March 30, 2017

Be a Bee Advocate


Be a Bee Advocate

I’m sure by now you may have heard about the missing Honey Nut Cheerios mascot “Buzz the Bee,” a move made by Cheerios®, part of General Mills company in environmental protest, or rather advocacy to help bring awareness to the decline in the bee population. Cheerios® removed Buzz to launch their #BringBacktheBees movement with the goal giving away 100 million wildflowers seeds only to exceed that goal by giving away 1.5 Billion seeds!


 Be Inspired by Cheerios’s Movement!

 Watch how General Mills and Honey Nut Cheerios® plan to help the pollinator populations.

 “We Need the Bees: Cheerios® Initiative to Support Pollinators”


Before You Can help, You Should Know Why?

“If the bee disappeared off the surface of the globe then man would only have four years of life left. No more bees, no more pollination, no more plants, no more animals, no more man.” –Albert Einstein

Why are Bees Important?

 Simply put, because they pollinate.

What’s Pollination? It is the transfer of pollen from the male part of the plant to the female part of the plant, to allow for fertilization. In other words, pollinators are crucial aids in plant reproduction.

Why are Bee Populations declining?

In a recent report, the U.S. Department of Agriculture states there were only 100,000 honeybee colonies in the U.S. in 2016 compared to about 4.5 million documented in 2006.  Despite, there being 4,000 different bee species in just the United States, the dying of bee populations are a result of a combination of factors including:

  • Climate Change

“A new study out of Harvard University, published in the June edition of the Bulletin of Insectology puts the nail in the coffin, neonicotinoids are killing bees at an exponential rate, they are the direct cause of the phenomenon labeled as colony collapse disorder (CCD). Neonicotinoid’s are the world’s most widely used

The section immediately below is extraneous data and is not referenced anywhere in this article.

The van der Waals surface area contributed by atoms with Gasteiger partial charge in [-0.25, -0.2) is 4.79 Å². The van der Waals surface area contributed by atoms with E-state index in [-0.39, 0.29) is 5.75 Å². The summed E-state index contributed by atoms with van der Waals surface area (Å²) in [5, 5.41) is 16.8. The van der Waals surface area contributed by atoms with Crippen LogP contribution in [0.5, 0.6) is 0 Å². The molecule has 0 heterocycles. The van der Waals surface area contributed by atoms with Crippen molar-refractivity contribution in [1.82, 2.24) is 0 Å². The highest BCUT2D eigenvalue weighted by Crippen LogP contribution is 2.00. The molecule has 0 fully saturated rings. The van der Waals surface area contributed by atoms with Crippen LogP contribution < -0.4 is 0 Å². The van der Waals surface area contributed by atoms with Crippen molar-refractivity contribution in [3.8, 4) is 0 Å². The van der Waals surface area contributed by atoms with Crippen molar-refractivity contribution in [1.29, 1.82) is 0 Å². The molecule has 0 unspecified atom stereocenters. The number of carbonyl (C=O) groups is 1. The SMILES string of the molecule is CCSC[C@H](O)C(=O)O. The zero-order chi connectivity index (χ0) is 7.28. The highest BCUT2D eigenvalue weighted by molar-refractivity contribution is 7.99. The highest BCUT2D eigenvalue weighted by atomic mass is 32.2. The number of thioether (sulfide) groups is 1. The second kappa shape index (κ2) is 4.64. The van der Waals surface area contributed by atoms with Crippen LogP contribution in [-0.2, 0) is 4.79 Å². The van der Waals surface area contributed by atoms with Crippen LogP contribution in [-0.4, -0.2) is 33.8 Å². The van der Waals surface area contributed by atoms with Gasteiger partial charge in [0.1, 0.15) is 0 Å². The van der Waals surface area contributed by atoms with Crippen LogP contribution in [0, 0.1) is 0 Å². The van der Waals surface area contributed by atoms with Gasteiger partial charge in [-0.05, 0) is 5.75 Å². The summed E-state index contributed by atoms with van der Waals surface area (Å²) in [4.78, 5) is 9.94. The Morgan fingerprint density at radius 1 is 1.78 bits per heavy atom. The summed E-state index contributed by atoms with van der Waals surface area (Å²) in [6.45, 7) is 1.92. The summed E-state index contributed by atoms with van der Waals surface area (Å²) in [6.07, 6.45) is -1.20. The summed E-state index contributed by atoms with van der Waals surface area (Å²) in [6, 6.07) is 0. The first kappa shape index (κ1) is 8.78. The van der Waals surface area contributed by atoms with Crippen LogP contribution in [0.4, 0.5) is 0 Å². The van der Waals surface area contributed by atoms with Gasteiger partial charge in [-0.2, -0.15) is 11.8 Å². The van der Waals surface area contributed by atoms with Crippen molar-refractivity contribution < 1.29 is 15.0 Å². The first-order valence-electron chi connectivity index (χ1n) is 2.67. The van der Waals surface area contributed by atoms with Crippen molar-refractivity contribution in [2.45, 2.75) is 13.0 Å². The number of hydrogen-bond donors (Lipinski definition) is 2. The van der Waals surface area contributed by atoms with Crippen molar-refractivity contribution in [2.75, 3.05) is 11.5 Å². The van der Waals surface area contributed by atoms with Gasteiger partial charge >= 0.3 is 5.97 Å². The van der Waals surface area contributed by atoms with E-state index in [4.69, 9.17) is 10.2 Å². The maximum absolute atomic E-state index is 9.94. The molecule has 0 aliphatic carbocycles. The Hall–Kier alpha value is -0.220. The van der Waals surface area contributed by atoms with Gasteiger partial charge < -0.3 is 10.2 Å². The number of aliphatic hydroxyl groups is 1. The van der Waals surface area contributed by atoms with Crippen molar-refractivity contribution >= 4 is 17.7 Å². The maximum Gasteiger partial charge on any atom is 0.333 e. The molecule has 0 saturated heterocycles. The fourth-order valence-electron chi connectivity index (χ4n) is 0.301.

• Habitat Loss

You would think bees and the agriculture industry are working on the same team, but the largest factor in bee habitat loss is the contrast between the needs of the pollinators and agriculture practices. Bees are experiencing habitat loss because of intensive farming practices. The use of pesticides, “monoculture-based farming practices, pristine green (but flower-barren) sprawling suburban lawns, and from the destruction of native landscape,” and urbanization are prominent drivers of bee population loss.

5 Sustainable Ways You Can Help 

  1. Create a Bee and Other Pollinator Garden Plant native bee-friendly flowers and herbs in your garden, yard, planter or even just a window container this provides bees with habitat and a place to forage.

Here are few flowers and herbs to consider:

Spring – lavender, lilacs, and wisteria

Summer—Sunflowers, mint, rosemary

Fall—sage, verbena, and toadflax

  1. Buy Local Organic Food and Raw Honey

A direct way to help and support local beekeepers, local farms, and the overall community. Plus, this way, you have access to beekeeper or farmers, so you can meet them and ask about their sustainable practices.

  1. Realize that bees don’t want to sting you!

Bees are vegetarians all they do is forage on flowers and nectar. They don’t attack humans; they aren’t out to sting you. By understanding the nature of bees, we learn to respect them, instead of fear them.

  1. Weeds are Good

Dandelions and other flowering weeds are an excellent food source for bees and other pollinators! They may be a nuisance to your yard, but leaving just a few can go a long away

  1. Provide Water: Bee Bath & Bee Energy Drink 

Bees and other pollinators need access to fresh, clean water. Fill a small bowl of water with marbles, glass stones, or twigs for bees to land on as they drink. From outside to help bees drink outside during the warm and hot months. Just make sure to maintain and refill the bowl with fresh water, so the bees know they can return to the same place each day.

In an article by The Royal Society for the Protection of Birds, states

“Simply mixing around two tablespoons of white, granulated sugar with one tablespoon of water, and placing the combination in a small container like an egg cup among bees’ favorite flowers, will provide them with energy.”

This simple mixture works like a bee energy drink to help revive bees when they get exhausted from pollinating.


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